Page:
Proposed changes to accounting rule rankle real estate community
Proposed changes to an accounting rule, requiring companies to place the expense of operating leases on their balance sheets, is raising alarm within the commercial real estate community. Opponents say the restructuring of Financial Accounting Standards 13, or FAS 13 as the rule is called, might upset debt ratios, making it harder for companies to secure loans. Supporters of the changes, however, say they will make financial statements more transparent.
At the end of the summer, the Financial Accounting Standards Board, the panel that sets guidelines for tracking the financial performance of U.S. companies, released its updates to FAS 13, requesting comments on the draft before the close of the year. The board has been working with the International Accounting Standards Board, another architect of the rule, to make accounting practices uniform in the wake of the global financial tumult. The pair plan to finalize the leasing standard no later than the second quarter of 2011.
"Investors are [presently] left to rely on estimates based on arbitrary rules of thumb, and information in footnotes, to assess the economic effects of these leases," said Marc Siegel, a member of the FASB. "Requiring assets and liabilities to appear on the lessee's balance sheet would eliminate the need for such guesswork."
More than $1 trillion in operating leases would be reclassified under the proposed changes, according to estimates from the Securities and Exchange Commission. Shifting that sum onto the books could weigh down balance sheets with liabilities that give pause to already leery loan underwriters. That kind of constriction of credit may stymie expansion plans, protracting the slump in the commercial property market.
Steve Harding, chief financial officer of Transwestern, said many companies will be "forced to renegotiate loan covenants with their banks" in light of impacts to their debt coverage ratios. That may prove challenging, he added, given the tighter credit environment.
Lenders, however, already take lease obligations into consideration in their underwriting decisions, according to Louis P. Mathews Jr., deputy credit officer in M&T Bank's commercial real estate group. "Bankers are by nature pretty analytical types," he said. "It's my expectation that bankers will make the appropriate adjustments so that borrowers are not impacted by a simple accounting change that doesn't change the cash flow. It's cash flow that creates capacity to repay loans and support debt."
Detractors of the changes also bemoan the complexities of the new lease accounting process itself. Companies must measure assets and liabilities for each lease based on expected payment over the course of the lease term. But that term is not determined by the actual length of the contract, but rather by the longest possible duration. For instance, if a tenant signs a five-year lease, with an option to extend for two additional five-year terms, then it must assume a 15-year liability. What's more, the accounting boards want to include an estimate of contingent rent -- a fee retailers pay on a percentage of sales -- based on the same long-term assumption.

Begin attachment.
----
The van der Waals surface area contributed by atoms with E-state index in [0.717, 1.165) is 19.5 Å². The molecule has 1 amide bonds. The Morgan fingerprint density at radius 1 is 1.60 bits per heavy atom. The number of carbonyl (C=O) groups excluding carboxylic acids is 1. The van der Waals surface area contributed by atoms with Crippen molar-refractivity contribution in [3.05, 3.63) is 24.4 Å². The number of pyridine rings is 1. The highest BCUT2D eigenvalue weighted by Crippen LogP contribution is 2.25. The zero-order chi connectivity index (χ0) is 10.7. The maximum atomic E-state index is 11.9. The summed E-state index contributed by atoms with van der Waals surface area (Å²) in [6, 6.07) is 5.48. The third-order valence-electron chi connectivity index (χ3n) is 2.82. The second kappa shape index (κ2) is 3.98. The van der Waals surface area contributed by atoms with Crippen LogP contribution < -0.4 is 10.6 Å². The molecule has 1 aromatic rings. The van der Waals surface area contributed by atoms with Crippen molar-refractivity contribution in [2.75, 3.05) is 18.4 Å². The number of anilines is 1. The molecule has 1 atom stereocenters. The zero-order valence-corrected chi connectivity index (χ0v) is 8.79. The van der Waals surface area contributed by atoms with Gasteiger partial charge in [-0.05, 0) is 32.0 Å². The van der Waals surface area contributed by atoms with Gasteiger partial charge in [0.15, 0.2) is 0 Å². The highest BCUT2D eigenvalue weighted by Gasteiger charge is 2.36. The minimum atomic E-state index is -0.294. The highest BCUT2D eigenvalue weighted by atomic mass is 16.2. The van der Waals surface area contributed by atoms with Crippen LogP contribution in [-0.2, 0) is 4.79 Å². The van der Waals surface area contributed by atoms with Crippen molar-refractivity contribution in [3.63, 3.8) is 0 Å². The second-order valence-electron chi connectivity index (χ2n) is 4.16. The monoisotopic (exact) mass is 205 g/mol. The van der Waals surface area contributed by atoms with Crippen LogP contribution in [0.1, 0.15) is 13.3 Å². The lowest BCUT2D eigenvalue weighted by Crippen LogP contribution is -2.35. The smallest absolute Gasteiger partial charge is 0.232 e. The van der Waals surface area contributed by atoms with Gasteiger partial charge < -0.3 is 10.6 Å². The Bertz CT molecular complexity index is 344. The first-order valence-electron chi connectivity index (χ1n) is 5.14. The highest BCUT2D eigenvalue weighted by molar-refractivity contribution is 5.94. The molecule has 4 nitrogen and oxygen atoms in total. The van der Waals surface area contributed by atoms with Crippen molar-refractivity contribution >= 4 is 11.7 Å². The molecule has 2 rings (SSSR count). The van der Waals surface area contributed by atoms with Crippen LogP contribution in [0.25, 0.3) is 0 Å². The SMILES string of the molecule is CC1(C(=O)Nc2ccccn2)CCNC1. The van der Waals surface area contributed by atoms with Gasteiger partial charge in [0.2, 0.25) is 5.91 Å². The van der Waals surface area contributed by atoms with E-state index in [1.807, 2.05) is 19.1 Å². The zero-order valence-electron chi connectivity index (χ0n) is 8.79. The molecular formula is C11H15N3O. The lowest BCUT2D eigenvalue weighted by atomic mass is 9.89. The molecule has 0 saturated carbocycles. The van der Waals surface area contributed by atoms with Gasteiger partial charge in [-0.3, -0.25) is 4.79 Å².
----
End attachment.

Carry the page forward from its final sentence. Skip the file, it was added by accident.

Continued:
"We are measuring things that may not occur," Harding said. "A lot of people get what [the accounting boards] are trying to do, it's just the subjectivity and the variability that they are introducing, relative to lease term and contingent rent, that are causing angst."
Another anxiety is the proposed replacement of the current assignment of rent expenses with interest and amortization expenses. Similar to a residential mortgage, where interest is front-loaded, the interest expense will be more in the early years of the lease. If a tenant has signed a 10-year lease, for instance, the expenses will be higher for the first five years. During that time, tenants will "report lower net operating income and, obviously, that has an impact on stock value, how analysts and bankers look at your company," Harding said.
Many in the real estate community have questioned the logic of altering FAS 13 at a time when the industry is still trying to regain its footing. Vacancies remain fairly high in most markets nationwide, while rents are generally flat.
To lower lease liability, tenants could sign shorter contracts, creating problems for landlords that need long-term leases to hold up the value of their property. Signing shorter leases, however, exposes tenants to losing their space, having to pay higher rent upon renewal or receiving fewer tenant improvement concessions.
Tenants may also opt to purchase their building rather than lease. Defense contractor Northrop Grumman, for instance, told the Wall Street Journal in July that the pending accounting changes influenced its decision to buy a building in Falls Church for its headquarters.